Moving into a neighborhood in an effort to reduce crime, create harmony, and build community. As opposed to “gentrification,” which changes neighborhoods by forcing out low-income residents with high-income folks seeking the next hip thing. Gentlefication helps long-term residents take back their neighborhoods, stabilize property values, and build safe spaces for their children and grandchildren.

“The award means a lot because it means people are staring to recognize that incremental development, or ‘microsurgery’, not big silver bullet deals, works in our southern Dallas neighborhoods,” he said. “My approach is to come in and get other small developers and entrepreneurs to come in very early and be a part of the change. These are the people who make it cool, like artists and restaurateurs, and they [usually] end up not owning anything and getting pushed out in the end.” (more…)

1511 Seevers D

It’s not news that real estate in North Oak Cliff is hot, hot, hot, especially Kessler Park, Bishop Arts, and Winnetka Heights.

But there’s an up-and-coming neighborhood east of Interstate 35E and a half mile south of the Dallas Zoo that is darling and much less publicized: Beckley Club Estates. This community of about 150 houses, described as “a quiet haven of winding, tree-shaded streets, one-lane bridges, and gently sloping hills” is home to the newly listed property at 1511 Seevers Avenue.

This 2-2 Craftsman-traditional hybrid was built in 1935 and renovated this year by owner and listing agent Greg Hutchinson at Ebby Halliday Realtors. The main house is 1,259 square feet, with a 400-square-foot finished basement, and 250-square-foot guesthouse with full bath and kitchenette. Its list price is $260,000. (more…)

1415 Lansford Front

I was complaining to a friend recently about how far prices have gone up in North Oak Cliff, putting many homes — even the ones that aren’t perfectly updated — out of reach for many people. Of course, when I was at an event showing off a brand new modern custom home in Kessler Park — more on that later! — I lamented the lack of truly affordable real estate in the area.

It was none other than Steve Habgood that set me straight. According to Steve, principal at the Hewitt & Habgood team at Dave Perry-Miller and Associates, you just have to know where to look. Just south of where Tyler Street turns to Vernon, and close to the DART rail tracks and Cedar Creek is this fantastic little neighborhood in a private-feeling and heavily treed pocket of Oak Cliff. It’s called Elwood, and I’m sure you’ve heard us talk about it before!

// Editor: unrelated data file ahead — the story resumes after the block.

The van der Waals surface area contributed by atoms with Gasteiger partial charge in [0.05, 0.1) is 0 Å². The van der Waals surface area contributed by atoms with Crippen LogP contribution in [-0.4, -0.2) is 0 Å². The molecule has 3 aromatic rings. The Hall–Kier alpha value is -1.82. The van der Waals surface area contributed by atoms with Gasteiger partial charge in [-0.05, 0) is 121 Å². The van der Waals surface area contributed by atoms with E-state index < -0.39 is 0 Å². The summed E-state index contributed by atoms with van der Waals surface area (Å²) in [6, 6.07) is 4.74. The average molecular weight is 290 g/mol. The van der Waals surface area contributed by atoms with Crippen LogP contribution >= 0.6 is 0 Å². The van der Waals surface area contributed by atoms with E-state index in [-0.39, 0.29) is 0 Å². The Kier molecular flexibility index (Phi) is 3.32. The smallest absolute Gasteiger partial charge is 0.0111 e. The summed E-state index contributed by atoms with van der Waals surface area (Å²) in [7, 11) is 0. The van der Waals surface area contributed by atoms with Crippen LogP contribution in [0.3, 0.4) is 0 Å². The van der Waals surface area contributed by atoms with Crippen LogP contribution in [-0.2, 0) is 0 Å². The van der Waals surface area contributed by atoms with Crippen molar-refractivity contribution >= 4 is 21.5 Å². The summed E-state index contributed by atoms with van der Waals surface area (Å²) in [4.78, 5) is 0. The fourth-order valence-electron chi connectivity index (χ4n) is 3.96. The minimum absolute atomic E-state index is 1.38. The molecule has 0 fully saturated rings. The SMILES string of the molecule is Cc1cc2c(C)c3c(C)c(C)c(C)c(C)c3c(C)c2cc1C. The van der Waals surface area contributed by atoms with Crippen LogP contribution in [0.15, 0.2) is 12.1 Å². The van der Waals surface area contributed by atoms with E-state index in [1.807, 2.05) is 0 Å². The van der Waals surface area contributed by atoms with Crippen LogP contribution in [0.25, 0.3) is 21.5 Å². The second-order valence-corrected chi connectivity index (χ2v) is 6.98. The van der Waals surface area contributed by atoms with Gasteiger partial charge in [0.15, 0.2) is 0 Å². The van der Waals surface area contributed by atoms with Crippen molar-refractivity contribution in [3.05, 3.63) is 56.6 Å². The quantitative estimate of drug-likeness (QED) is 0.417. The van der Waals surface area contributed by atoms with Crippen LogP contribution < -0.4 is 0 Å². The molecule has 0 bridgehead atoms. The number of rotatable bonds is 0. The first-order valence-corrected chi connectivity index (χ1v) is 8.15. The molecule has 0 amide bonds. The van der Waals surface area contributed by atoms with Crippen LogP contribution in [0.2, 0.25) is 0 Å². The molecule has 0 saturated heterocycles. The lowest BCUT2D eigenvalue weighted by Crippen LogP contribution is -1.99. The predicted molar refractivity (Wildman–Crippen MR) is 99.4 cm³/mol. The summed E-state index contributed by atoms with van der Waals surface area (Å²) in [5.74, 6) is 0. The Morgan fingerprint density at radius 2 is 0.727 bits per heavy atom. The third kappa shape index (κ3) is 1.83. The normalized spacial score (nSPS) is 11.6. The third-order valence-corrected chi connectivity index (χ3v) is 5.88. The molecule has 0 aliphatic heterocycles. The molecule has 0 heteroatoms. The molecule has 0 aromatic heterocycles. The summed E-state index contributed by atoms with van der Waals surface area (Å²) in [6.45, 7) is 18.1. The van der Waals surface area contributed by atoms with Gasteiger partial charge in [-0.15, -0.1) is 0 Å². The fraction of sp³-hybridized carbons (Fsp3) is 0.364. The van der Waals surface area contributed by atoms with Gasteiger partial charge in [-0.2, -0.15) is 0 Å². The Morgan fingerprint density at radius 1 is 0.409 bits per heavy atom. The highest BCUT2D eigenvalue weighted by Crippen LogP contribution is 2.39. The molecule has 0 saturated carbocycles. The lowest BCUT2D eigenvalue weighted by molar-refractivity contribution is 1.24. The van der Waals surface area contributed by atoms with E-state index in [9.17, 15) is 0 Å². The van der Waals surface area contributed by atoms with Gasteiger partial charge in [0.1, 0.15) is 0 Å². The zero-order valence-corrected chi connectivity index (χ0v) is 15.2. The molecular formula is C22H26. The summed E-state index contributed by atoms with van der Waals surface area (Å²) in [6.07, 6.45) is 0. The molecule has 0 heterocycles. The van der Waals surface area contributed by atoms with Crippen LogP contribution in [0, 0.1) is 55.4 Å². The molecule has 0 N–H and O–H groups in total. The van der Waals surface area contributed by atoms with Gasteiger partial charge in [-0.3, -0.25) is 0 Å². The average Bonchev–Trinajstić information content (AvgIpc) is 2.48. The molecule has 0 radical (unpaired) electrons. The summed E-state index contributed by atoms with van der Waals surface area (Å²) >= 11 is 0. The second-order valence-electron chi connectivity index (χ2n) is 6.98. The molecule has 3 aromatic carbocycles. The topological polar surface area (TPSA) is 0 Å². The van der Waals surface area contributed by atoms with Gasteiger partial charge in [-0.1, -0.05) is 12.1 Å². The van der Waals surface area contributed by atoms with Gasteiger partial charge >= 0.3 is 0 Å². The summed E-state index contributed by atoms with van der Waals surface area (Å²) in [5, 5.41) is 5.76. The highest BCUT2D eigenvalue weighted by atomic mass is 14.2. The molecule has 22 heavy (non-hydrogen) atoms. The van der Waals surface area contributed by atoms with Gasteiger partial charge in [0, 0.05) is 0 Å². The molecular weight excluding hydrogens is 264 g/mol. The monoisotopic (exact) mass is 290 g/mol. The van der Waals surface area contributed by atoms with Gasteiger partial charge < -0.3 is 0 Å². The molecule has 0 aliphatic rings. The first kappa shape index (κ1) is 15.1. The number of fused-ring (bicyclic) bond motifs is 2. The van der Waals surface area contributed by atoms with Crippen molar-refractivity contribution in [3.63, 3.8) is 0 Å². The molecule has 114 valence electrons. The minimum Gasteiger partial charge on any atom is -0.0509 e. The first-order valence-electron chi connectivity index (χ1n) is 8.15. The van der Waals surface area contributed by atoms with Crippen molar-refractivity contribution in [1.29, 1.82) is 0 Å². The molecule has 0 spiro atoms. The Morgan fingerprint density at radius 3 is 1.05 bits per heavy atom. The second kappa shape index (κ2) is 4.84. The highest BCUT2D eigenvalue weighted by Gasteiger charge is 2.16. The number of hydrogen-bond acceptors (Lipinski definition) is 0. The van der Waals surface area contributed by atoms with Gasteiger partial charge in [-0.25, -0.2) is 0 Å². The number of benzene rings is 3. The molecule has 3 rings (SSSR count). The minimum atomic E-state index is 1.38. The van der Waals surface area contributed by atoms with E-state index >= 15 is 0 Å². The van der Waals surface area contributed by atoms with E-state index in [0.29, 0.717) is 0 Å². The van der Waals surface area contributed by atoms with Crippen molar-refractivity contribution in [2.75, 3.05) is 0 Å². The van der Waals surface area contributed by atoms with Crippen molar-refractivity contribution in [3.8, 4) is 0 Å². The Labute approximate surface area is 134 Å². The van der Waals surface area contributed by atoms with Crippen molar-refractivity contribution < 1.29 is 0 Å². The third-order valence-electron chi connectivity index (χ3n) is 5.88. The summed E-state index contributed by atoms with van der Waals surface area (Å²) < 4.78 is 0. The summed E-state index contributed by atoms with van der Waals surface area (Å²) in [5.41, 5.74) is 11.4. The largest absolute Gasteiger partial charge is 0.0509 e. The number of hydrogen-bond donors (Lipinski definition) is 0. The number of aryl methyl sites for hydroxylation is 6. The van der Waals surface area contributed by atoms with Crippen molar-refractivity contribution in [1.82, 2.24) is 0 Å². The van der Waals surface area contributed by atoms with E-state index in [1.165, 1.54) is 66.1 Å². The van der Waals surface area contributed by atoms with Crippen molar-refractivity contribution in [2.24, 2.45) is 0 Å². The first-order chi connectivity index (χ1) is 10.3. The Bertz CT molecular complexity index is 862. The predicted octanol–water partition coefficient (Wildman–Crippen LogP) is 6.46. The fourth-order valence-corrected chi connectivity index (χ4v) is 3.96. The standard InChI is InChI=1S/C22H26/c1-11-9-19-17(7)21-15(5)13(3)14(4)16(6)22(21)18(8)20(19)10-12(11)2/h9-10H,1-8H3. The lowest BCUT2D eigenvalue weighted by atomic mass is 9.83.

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2223 Kessler Woods Ct  Front

This sleek home in Kessler Park is a stunning example of a home that is designed to maximize the outdoor spaces both within the home and outside its walls. It doesn’t hurt that it’s inside an amazing gated community in one of Oak Cliff’s most posh neighborhoods.

Truly though, this listing at 2223 Kessler Woods Court from David Griffin, is a fantastic example of a more modern take on Texas regionalist architecture, incorporating a stark, yet rustic exterior by pairing bright white stucco, clean lines, and a standing seam roof in a classic shape.

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The modern home at 434 W. Greenbriar is on this year's Old Oak Cliff Conservation League Fall Home Tour.

The modern home at 434 W. Greenbriar is on this year’s Old Oak Cliff Conservation League Fall Home Tour. (Photo: Shoot2Sell)

Here’s one of our favorite home tours featuring the incredibly diverse architecture of Oak Cliff. The Old Oak Cliff Conservation League’s annual fall home tour has a great schedule this year, with stops that include Arts & Crafts, contemporary, mid-century modern, and traditional-style homes. Seriously, check out some of the cool room-by-room galleries from Shoot2Sell. Amazing stuff! The tour, which is from noon to 6 p.m. Saturday and Sunday (Oct. 18 and 19), will also include a bonus stop a the Oak Cliff Bank Tower.

Tickets cost $20 for adults and $12 for seniors in advance of the tour. You can preview all of the amazing homes on the OOCCL website, but go ahead and just buy a few tickets because it’s going to be a gorgeous weekend and we can’t imagine anything more fun that touring some equally gorgeous homes in one of Dallas’ coolest areas.